Origins of the "double-truth"

Ferenc Ruzsa f_ruzsa at LUDENS.ELTE.HU
Thu Dec 28 08:26:00 UTC 2000


On pre-buddhist veritas duplex in Greece:
Parmenides himself uses some theory of double truth. His terminology (aletheia
versus doxa, i.e. [absolute] truth vs. [general] opinion) resembles closely
the early buddhist opposition of paramattha - sammuti [paramArtha - sammati,
the latter wrongly interpreted as saMvRti]. He lived probably half a century
before the Buddha.
Of course Parmenides might have got some of his ideas from India; in fact in
my M.A. thesis I tried to prove his indebtedness to the sadvidyA (chAndogya
upaniSad VI). There the relevant opposition is satya - nAmadheya.

On the independent origin of theories of double truth:
In the exegesis of conflicting religious texts usually there are, I think,
other possibilities: different peoples, classes, areas or ages might be meant
by the different texts. On the other hand, as soon as we start talking about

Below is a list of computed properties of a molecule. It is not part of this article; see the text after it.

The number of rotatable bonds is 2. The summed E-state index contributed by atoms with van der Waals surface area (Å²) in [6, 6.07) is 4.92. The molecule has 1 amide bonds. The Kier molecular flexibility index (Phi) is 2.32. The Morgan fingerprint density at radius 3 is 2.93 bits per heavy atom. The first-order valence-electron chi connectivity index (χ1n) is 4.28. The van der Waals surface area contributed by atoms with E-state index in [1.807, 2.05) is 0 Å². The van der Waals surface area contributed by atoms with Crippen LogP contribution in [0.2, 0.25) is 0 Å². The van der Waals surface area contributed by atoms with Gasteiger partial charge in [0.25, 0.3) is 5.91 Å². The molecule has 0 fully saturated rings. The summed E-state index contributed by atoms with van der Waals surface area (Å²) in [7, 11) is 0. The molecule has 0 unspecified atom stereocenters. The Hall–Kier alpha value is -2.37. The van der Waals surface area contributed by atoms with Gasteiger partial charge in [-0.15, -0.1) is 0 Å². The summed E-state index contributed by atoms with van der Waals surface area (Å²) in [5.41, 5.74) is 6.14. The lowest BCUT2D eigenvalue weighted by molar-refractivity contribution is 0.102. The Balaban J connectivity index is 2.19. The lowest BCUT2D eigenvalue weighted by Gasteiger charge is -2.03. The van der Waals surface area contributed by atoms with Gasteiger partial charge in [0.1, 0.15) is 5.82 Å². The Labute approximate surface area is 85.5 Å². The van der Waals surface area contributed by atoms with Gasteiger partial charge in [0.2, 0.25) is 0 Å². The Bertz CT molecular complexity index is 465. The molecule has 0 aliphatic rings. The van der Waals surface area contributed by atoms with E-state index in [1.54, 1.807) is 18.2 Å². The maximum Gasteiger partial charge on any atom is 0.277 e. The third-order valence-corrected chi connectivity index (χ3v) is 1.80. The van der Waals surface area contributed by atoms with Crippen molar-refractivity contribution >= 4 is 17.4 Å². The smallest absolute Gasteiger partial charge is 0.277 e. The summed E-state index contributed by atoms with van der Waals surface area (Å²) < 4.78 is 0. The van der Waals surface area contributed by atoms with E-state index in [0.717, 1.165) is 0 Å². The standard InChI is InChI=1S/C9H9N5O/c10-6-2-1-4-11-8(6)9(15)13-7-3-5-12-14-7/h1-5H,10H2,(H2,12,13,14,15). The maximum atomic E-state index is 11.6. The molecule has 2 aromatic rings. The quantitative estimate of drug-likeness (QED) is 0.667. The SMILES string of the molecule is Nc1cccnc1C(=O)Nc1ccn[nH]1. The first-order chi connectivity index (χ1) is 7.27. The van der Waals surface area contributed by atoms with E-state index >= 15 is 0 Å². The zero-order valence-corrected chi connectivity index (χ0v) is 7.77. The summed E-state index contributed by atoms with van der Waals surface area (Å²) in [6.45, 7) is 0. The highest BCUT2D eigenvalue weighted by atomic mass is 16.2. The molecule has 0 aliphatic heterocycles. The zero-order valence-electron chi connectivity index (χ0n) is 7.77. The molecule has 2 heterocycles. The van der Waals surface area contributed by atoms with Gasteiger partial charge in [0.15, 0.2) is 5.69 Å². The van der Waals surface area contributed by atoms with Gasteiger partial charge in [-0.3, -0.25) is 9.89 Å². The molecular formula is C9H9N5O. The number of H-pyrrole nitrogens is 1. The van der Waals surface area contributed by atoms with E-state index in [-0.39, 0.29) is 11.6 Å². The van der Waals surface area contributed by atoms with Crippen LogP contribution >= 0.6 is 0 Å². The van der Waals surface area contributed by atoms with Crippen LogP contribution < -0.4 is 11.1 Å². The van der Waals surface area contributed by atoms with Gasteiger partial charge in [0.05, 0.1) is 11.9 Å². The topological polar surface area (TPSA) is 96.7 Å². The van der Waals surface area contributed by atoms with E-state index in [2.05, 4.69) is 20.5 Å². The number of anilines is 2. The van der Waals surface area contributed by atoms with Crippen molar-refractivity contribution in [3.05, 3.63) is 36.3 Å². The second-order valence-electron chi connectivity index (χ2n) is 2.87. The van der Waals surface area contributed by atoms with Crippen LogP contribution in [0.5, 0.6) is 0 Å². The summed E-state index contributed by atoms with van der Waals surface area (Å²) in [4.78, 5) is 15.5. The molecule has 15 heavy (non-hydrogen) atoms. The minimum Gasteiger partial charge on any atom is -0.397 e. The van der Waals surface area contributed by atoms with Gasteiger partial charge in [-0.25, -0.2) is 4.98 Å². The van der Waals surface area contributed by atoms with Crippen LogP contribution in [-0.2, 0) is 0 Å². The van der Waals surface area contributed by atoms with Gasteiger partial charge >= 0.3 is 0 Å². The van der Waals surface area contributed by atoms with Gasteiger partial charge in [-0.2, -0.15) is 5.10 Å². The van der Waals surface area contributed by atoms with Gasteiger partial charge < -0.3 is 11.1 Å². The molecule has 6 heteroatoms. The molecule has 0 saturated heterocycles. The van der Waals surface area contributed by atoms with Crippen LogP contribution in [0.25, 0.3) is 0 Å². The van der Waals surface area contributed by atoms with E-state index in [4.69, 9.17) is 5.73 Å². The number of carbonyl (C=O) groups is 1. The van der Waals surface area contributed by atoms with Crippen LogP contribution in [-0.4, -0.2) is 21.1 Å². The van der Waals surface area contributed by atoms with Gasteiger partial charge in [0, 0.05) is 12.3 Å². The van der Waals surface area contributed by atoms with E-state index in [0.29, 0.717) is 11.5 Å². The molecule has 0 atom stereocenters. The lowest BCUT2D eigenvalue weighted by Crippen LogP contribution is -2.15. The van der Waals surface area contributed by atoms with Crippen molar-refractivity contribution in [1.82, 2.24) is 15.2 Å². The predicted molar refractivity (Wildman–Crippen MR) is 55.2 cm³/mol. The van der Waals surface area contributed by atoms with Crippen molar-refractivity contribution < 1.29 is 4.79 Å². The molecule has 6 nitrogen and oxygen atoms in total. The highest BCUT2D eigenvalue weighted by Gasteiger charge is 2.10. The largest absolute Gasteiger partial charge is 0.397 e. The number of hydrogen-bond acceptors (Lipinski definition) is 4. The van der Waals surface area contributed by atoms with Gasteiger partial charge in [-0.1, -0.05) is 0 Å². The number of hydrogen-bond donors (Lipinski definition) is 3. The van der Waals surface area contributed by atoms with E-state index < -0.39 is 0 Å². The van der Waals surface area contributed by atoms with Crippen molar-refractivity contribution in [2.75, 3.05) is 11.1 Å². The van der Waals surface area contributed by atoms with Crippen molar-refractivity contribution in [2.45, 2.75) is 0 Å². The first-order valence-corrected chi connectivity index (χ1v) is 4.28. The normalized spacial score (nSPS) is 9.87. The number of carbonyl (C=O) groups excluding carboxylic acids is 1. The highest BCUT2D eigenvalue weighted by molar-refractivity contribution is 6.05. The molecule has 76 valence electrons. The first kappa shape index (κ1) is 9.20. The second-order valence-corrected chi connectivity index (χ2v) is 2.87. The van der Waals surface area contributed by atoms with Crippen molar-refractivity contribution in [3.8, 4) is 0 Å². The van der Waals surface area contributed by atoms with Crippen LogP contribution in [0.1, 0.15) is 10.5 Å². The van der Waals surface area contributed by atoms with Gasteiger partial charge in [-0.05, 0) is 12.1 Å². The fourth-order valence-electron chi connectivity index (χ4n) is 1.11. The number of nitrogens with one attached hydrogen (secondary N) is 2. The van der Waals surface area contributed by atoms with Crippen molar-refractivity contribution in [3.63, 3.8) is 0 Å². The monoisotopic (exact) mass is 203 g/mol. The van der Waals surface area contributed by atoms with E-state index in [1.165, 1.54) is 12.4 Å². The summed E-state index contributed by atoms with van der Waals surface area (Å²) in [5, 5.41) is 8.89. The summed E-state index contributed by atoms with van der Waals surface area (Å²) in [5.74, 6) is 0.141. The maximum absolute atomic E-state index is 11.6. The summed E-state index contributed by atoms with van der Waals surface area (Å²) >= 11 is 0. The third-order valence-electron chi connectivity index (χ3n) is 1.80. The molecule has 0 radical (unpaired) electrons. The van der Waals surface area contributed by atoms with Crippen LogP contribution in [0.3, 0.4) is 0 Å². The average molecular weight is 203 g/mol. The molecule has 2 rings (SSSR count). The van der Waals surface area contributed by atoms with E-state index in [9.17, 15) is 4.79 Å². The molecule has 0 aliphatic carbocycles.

philosophy the contrast of appearance - deeper reality seems difficult to
avoid. What is not necessary, however, is to call this a theory of double
*truth*, a rather shocking way of putting it.

On Einstein and Newton:
This is no case of double truth; if the theory of relativity is true, then
Newtonian mechanics is not - it is only a good approximation. As the statement
"pi = 3.14" is not true, although it is an often useful approximation.

Ferenc Ruzsa, PhD
associate professor of philosophy
Eötvös Loránd University, Budapest
e-mail: f_ruzsa at

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